+ When painting anything, using a full range (gamut) of tonal values – from light to dark – will create the most impact. In a balanced key, this will run the gamut from black as the darkest to white as the lightest; but in a high key painting, you might only go down to a mid grey (or blue, or red) as the darkest tone. Similarly, in a low key work, you might only highlight up to a middling tone in absolute terms. +

+ The Blood Angel below is an example of a 'standard' key. The full gamut of tones, from pure white to pure black is used. However, because the majority of the figure is a midtoned (red), the extreme values are used only sparingly. +

+ The difference between absolute tone and relative tone within the scheme is the important bit. In the low-key example Iron Hand below, the majority of the figure sits near the very darkest tones. As a result, there's not much 'room' to shade, and similarly working up to pure white highlights would appear jarring (as in the too-bright Hand symbol on his chest). So, instead of highlighting up to pure white (at the absolute extreme of tone), we use a lower key palette where the lightest highlight is mid-grey in absolute terms. This would be lost on the balanced key example above, but works to highlight here because the mid-grey is relatively much lighter in tone than the black. In effect, in a low key model we're restricting ourselves to the bottom half of the absolute tonal gamut. +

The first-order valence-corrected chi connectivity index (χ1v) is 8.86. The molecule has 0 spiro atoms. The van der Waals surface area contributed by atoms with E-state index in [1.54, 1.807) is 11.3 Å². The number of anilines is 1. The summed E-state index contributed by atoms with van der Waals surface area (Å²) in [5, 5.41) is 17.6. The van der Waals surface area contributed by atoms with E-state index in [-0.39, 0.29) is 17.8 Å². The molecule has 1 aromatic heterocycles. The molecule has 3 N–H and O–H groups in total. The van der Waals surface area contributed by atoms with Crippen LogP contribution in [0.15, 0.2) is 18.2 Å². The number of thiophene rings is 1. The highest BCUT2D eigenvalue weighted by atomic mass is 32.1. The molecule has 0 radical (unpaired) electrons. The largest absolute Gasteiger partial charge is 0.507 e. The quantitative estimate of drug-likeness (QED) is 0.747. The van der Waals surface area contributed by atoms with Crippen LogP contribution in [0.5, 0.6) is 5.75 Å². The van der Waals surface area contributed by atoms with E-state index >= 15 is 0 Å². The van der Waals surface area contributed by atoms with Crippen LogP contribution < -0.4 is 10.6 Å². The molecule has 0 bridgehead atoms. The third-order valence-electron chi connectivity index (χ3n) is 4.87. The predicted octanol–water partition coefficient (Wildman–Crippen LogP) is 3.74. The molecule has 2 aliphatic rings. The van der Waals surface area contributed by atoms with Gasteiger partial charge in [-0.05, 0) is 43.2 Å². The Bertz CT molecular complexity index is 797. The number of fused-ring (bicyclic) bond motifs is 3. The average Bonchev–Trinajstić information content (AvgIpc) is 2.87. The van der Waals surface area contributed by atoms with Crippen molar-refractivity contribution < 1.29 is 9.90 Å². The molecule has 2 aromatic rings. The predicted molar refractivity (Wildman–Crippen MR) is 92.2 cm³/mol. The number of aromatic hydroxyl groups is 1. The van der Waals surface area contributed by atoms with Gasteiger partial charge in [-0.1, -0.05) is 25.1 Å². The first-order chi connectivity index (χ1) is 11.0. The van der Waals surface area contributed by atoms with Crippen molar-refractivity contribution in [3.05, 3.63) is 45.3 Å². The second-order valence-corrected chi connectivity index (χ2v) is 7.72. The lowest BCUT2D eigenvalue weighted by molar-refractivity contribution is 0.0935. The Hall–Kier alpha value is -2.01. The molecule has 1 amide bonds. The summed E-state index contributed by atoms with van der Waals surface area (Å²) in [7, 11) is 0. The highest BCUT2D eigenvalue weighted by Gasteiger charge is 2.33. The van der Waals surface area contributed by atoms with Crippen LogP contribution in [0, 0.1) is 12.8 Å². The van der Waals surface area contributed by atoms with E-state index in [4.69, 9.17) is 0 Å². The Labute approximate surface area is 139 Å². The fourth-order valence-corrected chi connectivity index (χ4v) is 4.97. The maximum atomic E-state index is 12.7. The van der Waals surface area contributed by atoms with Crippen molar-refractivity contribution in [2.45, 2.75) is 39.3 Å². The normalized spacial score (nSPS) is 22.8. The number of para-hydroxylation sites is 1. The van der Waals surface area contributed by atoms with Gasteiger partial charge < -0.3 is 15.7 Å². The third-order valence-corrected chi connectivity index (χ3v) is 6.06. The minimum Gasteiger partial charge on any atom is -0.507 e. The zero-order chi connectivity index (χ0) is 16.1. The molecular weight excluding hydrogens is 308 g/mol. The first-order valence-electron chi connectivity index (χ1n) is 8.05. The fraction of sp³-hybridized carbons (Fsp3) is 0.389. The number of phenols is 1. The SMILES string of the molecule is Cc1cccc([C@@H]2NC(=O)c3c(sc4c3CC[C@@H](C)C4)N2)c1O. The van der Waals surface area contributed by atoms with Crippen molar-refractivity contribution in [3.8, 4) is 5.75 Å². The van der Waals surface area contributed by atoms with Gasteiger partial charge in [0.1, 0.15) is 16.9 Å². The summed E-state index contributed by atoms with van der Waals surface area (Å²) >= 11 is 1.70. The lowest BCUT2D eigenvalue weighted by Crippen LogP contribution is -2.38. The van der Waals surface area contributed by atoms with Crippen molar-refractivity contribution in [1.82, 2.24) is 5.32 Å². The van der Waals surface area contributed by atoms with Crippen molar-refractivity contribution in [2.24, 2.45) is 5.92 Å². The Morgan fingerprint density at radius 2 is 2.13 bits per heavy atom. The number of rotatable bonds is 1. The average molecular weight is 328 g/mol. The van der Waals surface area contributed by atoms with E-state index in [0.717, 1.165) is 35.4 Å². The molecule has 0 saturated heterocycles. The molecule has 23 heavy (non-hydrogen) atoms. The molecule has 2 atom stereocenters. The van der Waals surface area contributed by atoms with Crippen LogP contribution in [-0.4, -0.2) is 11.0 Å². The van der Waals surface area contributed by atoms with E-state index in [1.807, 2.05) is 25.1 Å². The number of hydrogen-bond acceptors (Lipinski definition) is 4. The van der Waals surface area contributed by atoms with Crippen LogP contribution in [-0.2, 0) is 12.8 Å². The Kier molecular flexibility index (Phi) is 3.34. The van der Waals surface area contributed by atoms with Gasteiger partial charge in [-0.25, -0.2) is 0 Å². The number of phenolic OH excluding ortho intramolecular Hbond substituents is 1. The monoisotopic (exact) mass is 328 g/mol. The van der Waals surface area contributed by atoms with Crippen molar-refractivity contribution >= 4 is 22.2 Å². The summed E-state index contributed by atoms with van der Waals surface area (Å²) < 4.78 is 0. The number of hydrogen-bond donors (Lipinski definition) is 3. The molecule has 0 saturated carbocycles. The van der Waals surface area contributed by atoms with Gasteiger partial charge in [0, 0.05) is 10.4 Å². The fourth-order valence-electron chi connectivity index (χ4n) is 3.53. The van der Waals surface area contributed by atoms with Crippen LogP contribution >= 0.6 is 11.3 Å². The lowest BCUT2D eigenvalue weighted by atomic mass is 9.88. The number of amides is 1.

+ Painting white is similar, but coming from the other direction. So, when painting white armour, we can use a high-key palette and work within the top half of the absolute tonal gamut. We won't shade right down to black, but instead work to a dark grey as the darkest tone. +

+ Painting white: Practical +

 1_ Having primed the model grey, establish the main tonal areas: paint the areas that will be dark using Abaddon Black, then paint the areas that will be white using a light grey mix of Charadon Granite and Vallejo white – the proportions aren't critical, but I used something like 1:10.

This is the base coat.
 2_ Mix Leviathan Purple and Seraphim Sepia together. These are complementary colours (opposite each other on the colour wheel), so when mixed, they produce an interesting chromatic grey.

Unlike painting black or other dark-toned colours, where washes can be applied liberally, when painting white you need to err on the side of caution. Splotches and blotches are jarringly obvious. Touch the mix  into the recesses only – work as cleanly as you can.